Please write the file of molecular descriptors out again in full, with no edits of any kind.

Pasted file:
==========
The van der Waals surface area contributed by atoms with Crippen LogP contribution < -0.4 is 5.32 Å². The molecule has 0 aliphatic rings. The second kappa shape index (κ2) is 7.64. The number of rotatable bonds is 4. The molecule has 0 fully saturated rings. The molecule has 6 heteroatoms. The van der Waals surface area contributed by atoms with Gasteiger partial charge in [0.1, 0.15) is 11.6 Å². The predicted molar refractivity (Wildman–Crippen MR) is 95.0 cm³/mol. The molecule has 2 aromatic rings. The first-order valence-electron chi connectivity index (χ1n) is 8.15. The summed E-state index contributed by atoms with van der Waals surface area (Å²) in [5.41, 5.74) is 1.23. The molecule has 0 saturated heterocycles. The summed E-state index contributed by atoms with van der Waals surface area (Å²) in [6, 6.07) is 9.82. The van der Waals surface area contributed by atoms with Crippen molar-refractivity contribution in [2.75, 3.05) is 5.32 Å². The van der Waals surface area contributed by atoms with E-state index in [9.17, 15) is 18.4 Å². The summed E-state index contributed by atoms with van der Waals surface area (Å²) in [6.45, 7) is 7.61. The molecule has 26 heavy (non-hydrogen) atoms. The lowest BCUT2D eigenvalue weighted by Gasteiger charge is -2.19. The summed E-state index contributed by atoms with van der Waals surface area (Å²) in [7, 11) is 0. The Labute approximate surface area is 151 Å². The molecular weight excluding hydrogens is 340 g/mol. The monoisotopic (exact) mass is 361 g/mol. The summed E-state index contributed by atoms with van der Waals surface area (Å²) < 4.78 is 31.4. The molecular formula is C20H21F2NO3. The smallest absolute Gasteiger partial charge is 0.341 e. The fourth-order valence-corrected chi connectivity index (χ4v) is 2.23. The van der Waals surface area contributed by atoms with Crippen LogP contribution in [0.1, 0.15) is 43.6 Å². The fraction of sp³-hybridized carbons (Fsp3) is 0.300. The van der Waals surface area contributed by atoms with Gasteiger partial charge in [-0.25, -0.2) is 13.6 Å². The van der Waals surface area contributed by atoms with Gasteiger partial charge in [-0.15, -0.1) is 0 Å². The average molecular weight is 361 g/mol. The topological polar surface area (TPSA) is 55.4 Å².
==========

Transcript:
The van der Waals surface area contributed by atoms with Crippen LogP contribution < -0.4 is 5.32 Å². The molecule has 0 aliphatic rings. The second kappa shape index (κ2) is 7.64. The number of rotatable bonds is 4. The molecule has 0 fully saturated rings. The molecule has 6 heteroatoms. The van der Waals surface area contributed by atoms with Gasteiger partial charge in [0.1, 0.15) is 11.6 Å². The predicted molar refractivity (Wildman–Crippen MR) is 95.0 cm³/mol. The molecule has 2 aromatic rings. The first-order valence-electron chi connectivity index (χ1n) is 8.15. The summed E-state index contributed by atoms with van der Waals surface area (Å²) in [5.41, 5.74) is 1.23. The molecule has 0 saturated heterocycles. The summed E-state index contributed by atoms with van der Waals surface area (Å²) in [6, 6.07) is 9.82. The van der Waals surface area contributed by atoms with Crippen molar-refractivity contribution in [2.75, 3.05) is 5.32 Å². The van der Waals surface area contributed by atoms with E-state index in [9.17, 15) is 18.4 Å². The summed E-state index contributed by atoms with van der Waals surface area (Å²) in [6.45, 7) is 7.61. The molecule has 26 heavy (non-hydrogen) atoms. The lowest BCUT2D eigenvalue weighted by Gasteiger charge is -2.19. The summed E-state index contributed by atoms with van der Waals surface area (Å²) in [7, 11) is 0. The Labute approximate surface area is 151 Å². The molecular weight excluding hydrogens is 340 g/mol. The monoisotopic (exact) mass is 361 g/mol. The summed E-state index contributed by atoms with van der Waals surface area (Å²) < 4.78 is 31.4. The molecular formula is C20H21F2NO3. The smallest absolute Gasteiger partial charge is 0.341 e. The fourth-order valence-corrected chi connectivity index (χ4v) is 2.23. The van der Waals surface area contributed by atoms with Crippen LogP contribution in [0.1, 0.15) is 43.6 Å². The fraction of sp³-hybridized carbons (Fsp3) is 0.300. The van der Waals surface area contributed by atoms with Gasteiger partial charge in [-0.25, -0.2) is 13.6 Å². The van der Waals surface area contributed by atoms with Gasteiger partial charge in [-0.15, -0.1) is 0 Å². The average molecular weight is 361 g/mol. The topological polar surface area (TPSA) is 55.4 Å².